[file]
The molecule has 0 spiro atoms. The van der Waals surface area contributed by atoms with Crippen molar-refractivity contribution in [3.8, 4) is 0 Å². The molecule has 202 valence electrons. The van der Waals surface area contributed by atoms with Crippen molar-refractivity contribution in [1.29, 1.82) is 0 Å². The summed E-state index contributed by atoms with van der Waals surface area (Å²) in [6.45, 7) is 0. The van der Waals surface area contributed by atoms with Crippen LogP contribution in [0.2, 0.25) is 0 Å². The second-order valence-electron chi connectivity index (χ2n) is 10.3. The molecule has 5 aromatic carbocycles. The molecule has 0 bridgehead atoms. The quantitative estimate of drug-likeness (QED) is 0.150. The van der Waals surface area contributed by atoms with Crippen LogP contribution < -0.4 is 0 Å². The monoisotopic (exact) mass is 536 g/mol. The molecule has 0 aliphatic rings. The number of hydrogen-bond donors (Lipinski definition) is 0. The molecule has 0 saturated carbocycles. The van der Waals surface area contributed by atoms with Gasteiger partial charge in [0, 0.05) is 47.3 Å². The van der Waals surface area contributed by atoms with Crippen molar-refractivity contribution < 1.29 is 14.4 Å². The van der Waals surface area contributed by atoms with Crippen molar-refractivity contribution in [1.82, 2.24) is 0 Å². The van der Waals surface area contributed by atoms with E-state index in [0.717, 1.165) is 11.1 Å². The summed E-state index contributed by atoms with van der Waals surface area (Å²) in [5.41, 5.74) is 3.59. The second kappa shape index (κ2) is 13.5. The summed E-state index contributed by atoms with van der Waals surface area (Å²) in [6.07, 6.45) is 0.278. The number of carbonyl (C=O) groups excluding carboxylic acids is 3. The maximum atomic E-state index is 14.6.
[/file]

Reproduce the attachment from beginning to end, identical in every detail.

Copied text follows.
The molecule has 0 spiro atoms. The van der Waals surface area contributed by atoms with Crippen molar-refractivity contribution in [3.8, 4) is 0 Å². The molecule has 202 valence electrons. The van der Waals surface area contributed by atoms with Crippen molar-refractivity contribution in [1.29, 1.82) is 0 Å². The summed E-state index contributed by atoms with van der Waals surface area (Å²) in [6.45, 7) is 0. The van der Waals surface area contributed by atoms with Crippen LogP contribution in [0.2, 0.25) is 0 Å². The second-order valence-electron chi connectivity index (χ2n) is 10.3. The molecule has 5 aromatic carbocycles. The molecule has 0 bridgehead atoms. The quantitative estimate of drug-likeness (QED) is 0.150. The van der Waals surface area contributed by atoms with Crippen LogP contribution < -0.4 is 0 Å². The monoisotopic (exact) mass is 536 g/mol. The molecule has 0 aliphatic rings. The number of hydrogen-bond donors (Lipinski definition) is 0. The molecule has 0 saturated carbocycles. The van der Waals surface area contributed by atoms with Gasteiger partial charge in [0, 0.05) is 47.3 Å². The van der Waals surface area contributed by atoms with Crippen molar-refractivity contribution < 1.29 is 14.4 Å². The van der Waals surface area contributed by atoms with Crippen molar-refractivity contribution in [1.82, 2.24) is 0 Å². The van der Waals surface area contributed by atoms with E-state index in [0.717, 1.165) is 11.1 Å². The summed E-state index contributed by atoms with van der Waals surface area (Å²) in [5.41, 5.74) is 3.59. The second kappa shape index (κ2) is 13.5. The summed E-state index contributed by atoms with van der Waals surface area (Å²) in [6.07, 6.45) is 0.278. The number of carbonyl (C=O) groups excluding carboxylic acids is 3. The maximum atomic E-state index is 14.6.